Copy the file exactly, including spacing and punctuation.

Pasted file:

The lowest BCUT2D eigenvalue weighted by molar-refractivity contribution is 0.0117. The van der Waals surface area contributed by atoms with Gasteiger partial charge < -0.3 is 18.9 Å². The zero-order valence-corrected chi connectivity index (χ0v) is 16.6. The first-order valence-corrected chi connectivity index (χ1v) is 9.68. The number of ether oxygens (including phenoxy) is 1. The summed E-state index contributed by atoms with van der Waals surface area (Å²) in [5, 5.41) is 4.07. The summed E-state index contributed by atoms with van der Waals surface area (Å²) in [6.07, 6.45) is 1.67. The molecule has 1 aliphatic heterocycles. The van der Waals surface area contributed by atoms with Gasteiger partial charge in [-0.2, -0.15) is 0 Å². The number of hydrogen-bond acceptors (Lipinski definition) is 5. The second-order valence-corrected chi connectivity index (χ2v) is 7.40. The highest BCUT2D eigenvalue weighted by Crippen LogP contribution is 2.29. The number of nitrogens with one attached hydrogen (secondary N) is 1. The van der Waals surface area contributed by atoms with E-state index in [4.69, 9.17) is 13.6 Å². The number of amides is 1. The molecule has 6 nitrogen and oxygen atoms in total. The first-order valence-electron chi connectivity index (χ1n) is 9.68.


The lowest BCUT2D eigenvalue weighted by molar-refractivity contribution is 0.0117. The van der Waals surface area contributed by atoms with Gasteiger partial charge < -0.3 is 18.9 Å². The zero-order valence-corrected chi connectivity index (χ0v) is 16.6. The first-order valence-corrected chi connectivity index (χ1v) is 9.68. The number of ether oxygens (including phenoxy) is 1. The summed E-state index contributed by atoms with van der Waals surface area (Å²) in [5, 5.41) is 4.07. The summed E-state index contributed by atoms with van der Waals surface area (Å²) in [6.07, 6.45) is 1.67. The molecule has 1 aliphatic heterocycles. The van der Waals surface area contributed by atoms with Gasteiger partial charge in [-0.2, -0.15) is 0 Å². The number of hydrogen-bond acceptors (Lipinski definition) is 5. The second-order valence-corrected chi connectivity index (χ2v) is 7.40. The highest BCUT2D eigenvalue weighted by Crippen LogP contribution is 2.29. The number of nitrogens with one attached hydrogen (secondary N) is 1. The van der Waals surface area contributed by atoms with E-state index in [4.69, 9.17) is 13.6 Å². The number of amides is 1. The molecule has 6 nitrogen and oxygen atoms in total. The first-order valence-electron chi connectivity index (χ1n) is 9.68.